The civil protection system quickly and accurately evaluates the severity of events as they transpire, thanks to strong situation awareness and collaborations with the scientific community. Central and regional authorities have developed a network of real-time information sharing between monitoring stations, which provides capacity to anticipate and model events. The result is timely issuance of early warnings to local populations and rapid deployment of first responders. This saves lives.

The civil protection system is dedicated at putting new knowledge about hazardous natural phenomena to practical ends, such as: the identification of precursors to disasters; vulnerability assessments and models of the highest risk areas that estimate potential impacts; technical support for land use decisions and the development of new building codes.   

But what are the main lessons of the Italian civil protection system? A feature that other OECD countries could learn from is the highly mobile force of volunteer organisations. Tens of thousands of volunteers could be mobilized to support professionals in emergency response, relief and recovery activities within just a few days. We commend the policy that enables volunteers to participate in exercises and actual relief missions. Mobilisations of the volunteer corps are an example to us all, not only nationally, but also abroad through its contributions to humanitarian aid missions in developing countries.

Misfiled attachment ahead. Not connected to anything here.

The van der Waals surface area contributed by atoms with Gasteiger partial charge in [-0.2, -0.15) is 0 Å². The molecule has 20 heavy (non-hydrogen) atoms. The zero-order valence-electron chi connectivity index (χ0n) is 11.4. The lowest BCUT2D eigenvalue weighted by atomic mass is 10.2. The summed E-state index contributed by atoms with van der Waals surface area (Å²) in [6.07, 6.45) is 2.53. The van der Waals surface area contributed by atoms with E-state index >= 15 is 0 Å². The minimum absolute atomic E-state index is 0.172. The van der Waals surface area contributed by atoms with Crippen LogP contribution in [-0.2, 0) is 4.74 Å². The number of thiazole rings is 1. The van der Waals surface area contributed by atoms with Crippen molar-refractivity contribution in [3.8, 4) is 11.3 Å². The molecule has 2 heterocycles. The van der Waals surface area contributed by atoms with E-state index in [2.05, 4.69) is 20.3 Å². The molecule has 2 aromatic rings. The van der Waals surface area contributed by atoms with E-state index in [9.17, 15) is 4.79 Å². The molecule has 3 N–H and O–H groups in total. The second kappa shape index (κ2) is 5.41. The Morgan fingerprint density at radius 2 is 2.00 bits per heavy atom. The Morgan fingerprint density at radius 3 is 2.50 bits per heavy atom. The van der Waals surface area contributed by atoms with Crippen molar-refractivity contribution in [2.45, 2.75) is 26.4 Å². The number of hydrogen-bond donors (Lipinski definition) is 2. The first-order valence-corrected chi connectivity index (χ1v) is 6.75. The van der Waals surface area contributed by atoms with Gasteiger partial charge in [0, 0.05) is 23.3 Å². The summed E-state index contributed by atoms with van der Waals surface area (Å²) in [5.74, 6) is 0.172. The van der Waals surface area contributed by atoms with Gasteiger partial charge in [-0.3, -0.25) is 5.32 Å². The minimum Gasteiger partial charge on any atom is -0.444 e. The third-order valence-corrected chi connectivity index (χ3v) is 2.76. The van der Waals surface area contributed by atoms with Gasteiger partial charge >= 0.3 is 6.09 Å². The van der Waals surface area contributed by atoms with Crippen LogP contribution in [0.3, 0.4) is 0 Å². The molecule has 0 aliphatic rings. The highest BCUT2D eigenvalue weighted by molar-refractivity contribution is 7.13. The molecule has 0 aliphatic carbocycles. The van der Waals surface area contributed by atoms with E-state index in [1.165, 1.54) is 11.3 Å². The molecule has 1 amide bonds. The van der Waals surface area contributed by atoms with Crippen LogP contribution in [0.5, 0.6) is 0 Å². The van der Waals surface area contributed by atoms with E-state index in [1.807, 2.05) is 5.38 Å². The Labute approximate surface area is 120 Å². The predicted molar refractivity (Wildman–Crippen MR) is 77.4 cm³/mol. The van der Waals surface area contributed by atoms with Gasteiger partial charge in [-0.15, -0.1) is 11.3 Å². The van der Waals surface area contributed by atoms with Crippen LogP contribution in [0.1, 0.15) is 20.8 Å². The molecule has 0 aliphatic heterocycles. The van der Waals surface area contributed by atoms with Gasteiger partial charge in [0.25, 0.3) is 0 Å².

2. Facing key challenges: Prevention, Emergency management and Communication

The Report also indentifies areas where Italy could make improvements. At between 1 and 2 decimals, annual natural damage costs in Italy, evaluated as a percentage of GDP, are amongst the highest in OECD countries. Our Report points to a need to increase damage reduction efforts and better implement prevention policies. This is, of course, more a task for public authorities than for civil protection per se, but these policies are intrinsically linked. Priority should be given to strengthening the enforcement of land use restrictions in zones exposed to natural hazards and ensuring the application of seismic codes in buildings and public infrastructure. Legislation could strengthen these measures with a more effective system of inspections, control and sanctions for violations.